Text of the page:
Genny - Generate Nim library bindings for many languages
So you made a cool Nim library but you want it to be available to other languages as well. With
genny you can generate a dynamically linked library with a simple C API and generated bindings for many languages. In some ways its similar to SWIG project for C or djinni for C++.
nimble install genny
Supported features and languages:
Quest for "nice" language binding.
It would be easy to simply wrap the exported C api and have the user call the ugly C style methods, but that's not us. We try to generate a "nice" language api that feels like it was made custom for that language. This means where possible and target language supports it we:
- Use naming convention that is normal of the language CamelCase, Snake_Case or Kabob-Case.
- Make sure regular
objects are passed by value and behave simply.
ref objects behave like OOP objects with members, methods and constructors.
- Generate helper methods like
Seq[X]as some thing that feels like a native array.
ref objectbehaves like what we call a bound-seq.
- Support the
- Support the
- Overload math operators
procs, where we first unpack them to different C calls with unique prefixes and them repack them back into overloaded methods or functions.
- Pass optional arguments.
- Pass enums and constants.
- Synchronize native GC and Nim's ARC GC.
- And even copy the comments so that automated tools can use them.
A bindings interface DSL
We provide a DSL that you can use to define how things need to be exported. The DSL is pretty simple to follow:
import genny, pixie exportConsts: defaultMiterLimit autoLineHeight exportEnums: FileFormat BlendMode exportProcs: readImage readmask readTypeface exportObject Matrix3: constructor: matrix3 procs: mul(Matrix3, Matrix3) exportRefObject Mask: fields: width height constructor: newMask(int, int) procs: writeFile(Mask, string) copy(Mask) getValue setValue # Must have this at the end. writeFiles("bindings/generated", "pixie") include generated/internal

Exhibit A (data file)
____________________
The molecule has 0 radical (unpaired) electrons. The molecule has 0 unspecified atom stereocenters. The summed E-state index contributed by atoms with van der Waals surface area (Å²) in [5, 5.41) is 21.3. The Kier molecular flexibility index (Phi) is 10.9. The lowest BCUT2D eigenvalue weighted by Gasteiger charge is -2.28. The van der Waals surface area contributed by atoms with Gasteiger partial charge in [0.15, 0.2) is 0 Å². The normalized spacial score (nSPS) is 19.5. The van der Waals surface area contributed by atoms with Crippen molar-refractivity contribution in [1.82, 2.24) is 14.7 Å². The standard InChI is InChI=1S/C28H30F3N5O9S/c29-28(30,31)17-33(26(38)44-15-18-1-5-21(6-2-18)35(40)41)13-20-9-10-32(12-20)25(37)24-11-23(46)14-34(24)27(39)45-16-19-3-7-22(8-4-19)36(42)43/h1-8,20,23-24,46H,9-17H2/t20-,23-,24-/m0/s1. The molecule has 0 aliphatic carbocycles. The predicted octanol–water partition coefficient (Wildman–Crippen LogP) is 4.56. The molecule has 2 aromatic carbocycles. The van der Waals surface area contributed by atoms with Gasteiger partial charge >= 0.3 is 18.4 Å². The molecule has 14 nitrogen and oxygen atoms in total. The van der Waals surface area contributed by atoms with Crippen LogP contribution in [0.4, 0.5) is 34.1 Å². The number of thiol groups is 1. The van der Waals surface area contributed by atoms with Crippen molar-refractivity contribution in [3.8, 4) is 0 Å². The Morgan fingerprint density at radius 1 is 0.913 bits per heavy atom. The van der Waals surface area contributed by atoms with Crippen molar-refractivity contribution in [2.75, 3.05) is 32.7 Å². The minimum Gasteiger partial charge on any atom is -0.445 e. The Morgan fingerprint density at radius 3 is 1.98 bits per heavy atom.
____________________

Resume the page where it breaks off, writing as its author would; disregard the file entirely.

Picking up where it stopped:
See more in the pixie bindings
Genny is experimental and opinionated
Genny generates a dynamic library C API for your Nim library and generates bindings for that dynamic library in many languages. To do this, things like proc overloads, complex types, sequences, and many other Nim features need to be addressed to make them work over a C interface.
To make that C interface, Genny makes assumptions about what your Nim source looks like and how to give overloaded procedures unique names. This may not work out of the box for every Nim library yet!
Nim is great, why other languages?
Nim is a niche language, we feel we can broaden Nim's appeal by creating Nim libraries for other more popular language and have Nim slowly work into other companies. Maybe after companies see that they already use Nim, they can start writing their own code in it.
Why add Nim binding support for a Nim library?
"Can't you just import your cool library in Nim?" We though it was important to test the library in a what we call Nim-C-Nim sandwich. It makes sure everyone uses your library API the same way. This also means you could ship huge Nim libraries as DLLs and use them in your Nim programs without recompiling everything every time.